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  • Chris O'Rourke


Heresy. Photo by Ros Kavanagh


An A-list soundtrack in a B-movie feature

There’s a well-known episode of The Simpsons where Homer is asked to design the perfect car. With his brother’s blessing, Homer sets about giving it all the bells and whistles possible. In theory, it should have everything you could possibly want in a car. Unfortunately, it doesn't quite work out that way. The same holds true for Roger Doyle’s electronic opera, ‘Heresy,’ running at the Project Arts Centre as part of their Project 50 celebrations. Despite having a lot to offer on paper, the whole just doesn't come together as well as it should, with Doyle’s four-star score being given little real expression in this three-star production.

Doyle’s electronic opera concerns itself with episodes from the life of sixteenth century genius, Giordano Bruno, interspersed with poorly realised fragments from Bruno's play ‘Il Candelaio.' Renaissance man, playwright, former monk and Italian free thinker, Bruno’s cosmological and personal beliefs fell foul of the Catholic Church, who had him burnt at the stake for heresy in 1600. Doyle’s tight, often monochromatic score is deeply evocative of a man ahead of his times, with its sublime and haunting Overture establishing a simple motif of melodic piano being interrupted by electronic interjections, like the future breaking through into the present. Throughout, Doyle’s confined and refined score is consistently engaging, but its operatic component is a little more problematic.

Heresy. Photo by Ros Kavanagh

To begin with, opera or choral, it’s up for debate. Yet in either regard, it must be acknowledged that voices in ‘Heresy’ are nothing less than sublime. With singers performing multiple roles, Morgan Crowley, Daire Halpin, Caitríona O’Leary and Jack Walsh are each exquisite. As is Robert Crowe who, vocally, delivers a truly astounding performance. As does relative newcomer Aimee Banks, a fourteen-year-old soprano with an amazing future ahead of her. Along with Doyle’s score, voices are unquestionably the highlight of the night. But on more than one occasion they compete to be heard with Doyle’s recorded soundtrack, losing out each time. A situation not helped by an often half heard, and less than stellar libretto by Jocelyn Clarke and director Eric Fraad. More successful when delivered as text rather than song, lyrics often struggle to be heard, and what is heard deals heavily in the factual and the abstract, telling us little new or of interest about the man or his experiences not already garnered from the programme.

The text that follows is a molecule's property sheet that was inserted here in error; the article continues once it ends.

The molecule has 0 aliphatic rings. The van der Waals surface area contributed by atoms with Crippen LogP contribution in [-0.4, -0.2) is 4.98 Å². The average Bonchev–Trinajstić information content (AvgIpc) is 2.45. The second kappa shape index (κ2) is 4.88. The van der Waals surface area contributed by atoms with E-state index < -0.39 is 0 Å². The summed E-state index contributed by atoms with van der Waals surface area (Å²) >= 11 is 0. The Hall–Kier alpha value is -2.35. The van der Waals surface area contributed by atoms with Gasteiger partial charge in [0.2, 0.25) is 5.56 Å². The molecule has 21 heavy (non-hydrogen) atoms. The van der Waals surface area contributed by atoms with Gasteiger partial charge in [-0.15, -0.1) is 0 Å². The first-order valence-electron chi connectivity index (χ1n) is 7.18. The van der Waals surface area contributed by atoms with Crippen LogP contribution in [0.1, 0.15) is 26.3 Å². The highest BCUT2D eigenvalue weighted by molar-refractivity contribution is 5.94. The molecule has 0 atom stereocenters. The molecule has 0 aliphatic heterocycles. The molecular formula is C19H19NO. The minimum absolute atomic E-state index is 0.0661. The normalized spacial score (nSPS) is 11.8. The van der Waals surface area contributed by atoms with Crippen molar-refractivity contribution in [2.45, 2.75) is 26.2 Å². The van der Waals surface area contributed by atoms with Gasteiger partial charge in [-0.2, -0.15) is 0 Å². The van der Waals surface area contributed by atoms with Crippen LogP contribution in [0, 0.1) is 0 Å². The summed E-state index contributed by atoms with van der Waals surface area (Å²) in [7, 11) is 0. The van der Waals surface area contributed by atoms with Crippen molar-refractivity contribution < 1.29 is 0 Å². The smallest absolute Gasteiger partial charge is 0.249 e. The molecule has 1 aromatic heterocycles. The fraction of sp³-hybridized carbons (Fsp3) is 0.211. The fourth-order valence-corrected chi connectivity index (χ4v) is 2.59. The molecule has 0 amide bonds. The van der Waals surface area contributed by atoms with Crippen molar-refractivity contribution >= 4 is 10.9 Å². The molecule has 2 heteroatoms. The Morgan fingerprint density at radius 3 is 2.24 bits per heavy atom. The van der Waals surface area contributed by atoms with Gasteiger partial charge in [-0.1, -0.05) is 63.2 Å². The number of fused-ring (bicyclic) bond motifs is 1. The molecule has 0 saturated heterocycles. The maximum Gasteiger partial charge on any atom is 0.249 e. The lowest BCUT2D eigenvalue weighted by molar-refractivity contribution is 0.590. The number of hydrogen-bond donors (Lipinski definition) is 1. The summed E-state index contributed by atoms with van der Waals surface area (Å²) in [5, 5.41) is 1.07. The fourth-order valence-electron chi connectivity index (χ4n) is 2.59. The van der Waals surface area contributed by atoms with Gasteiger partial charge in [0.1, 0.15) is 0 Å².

Costume designer, Bruno Schwengl works himself and his cast incredibly hard, especially Daire Halpin and Caitríona O’Leary, with an endless array of costume changes. But the effect is ultimately confusing, landing ‘Heresy’ in an abstract, no man’s land of mixed messages, dominated by all too obvious references. Apart from being unimaginative during 'Heresy's' ending, Kevin McFadden’s lighting design consistently adds depth and warmth to Andrew Clancy’s somewhat sterile set, which features more chair changes than you’d find at a Dublin Flea Market. Justine Doswell’s choreography, along with director Eric Fraad’s movement direction, are both extremely loose and disappointing, imbued with a forced formality but no real grace, lacking innovation, with the whole moving at a pedestrian pace.

Opera has provided some incredibly innovative, multi-disciplinary productions in recent times, including the excellent 'The Last Hotel,’ and ‘The Last Siren,’ where voice, text, staging and score converge in wonderfully interesting and exciting ways. Feeling at times like the Church it condemns, wanting to look all modern but looking too set in old ways, ‘Heresy’ is neither as exciting nor as innovative as it could have been. Like an A-list soundtrack in a B-movie feature, Doyle’s almost ambient score for ‘Heresy,’ along with the vocal prowess on display, stands head and shoulders above the production itself. A production where the programme proves to be a vital tool, without which little new is learnt about the great Giordano Bruno. And without which a downloadable copy of Doyle’s excellent score cannot be accessed. A giveaway at four euro.

‘Heresy’ an electronic opera by Roger Doyle, runs at The Project Arts Centre until November 5th

For more information, visit The Project Arts Centre

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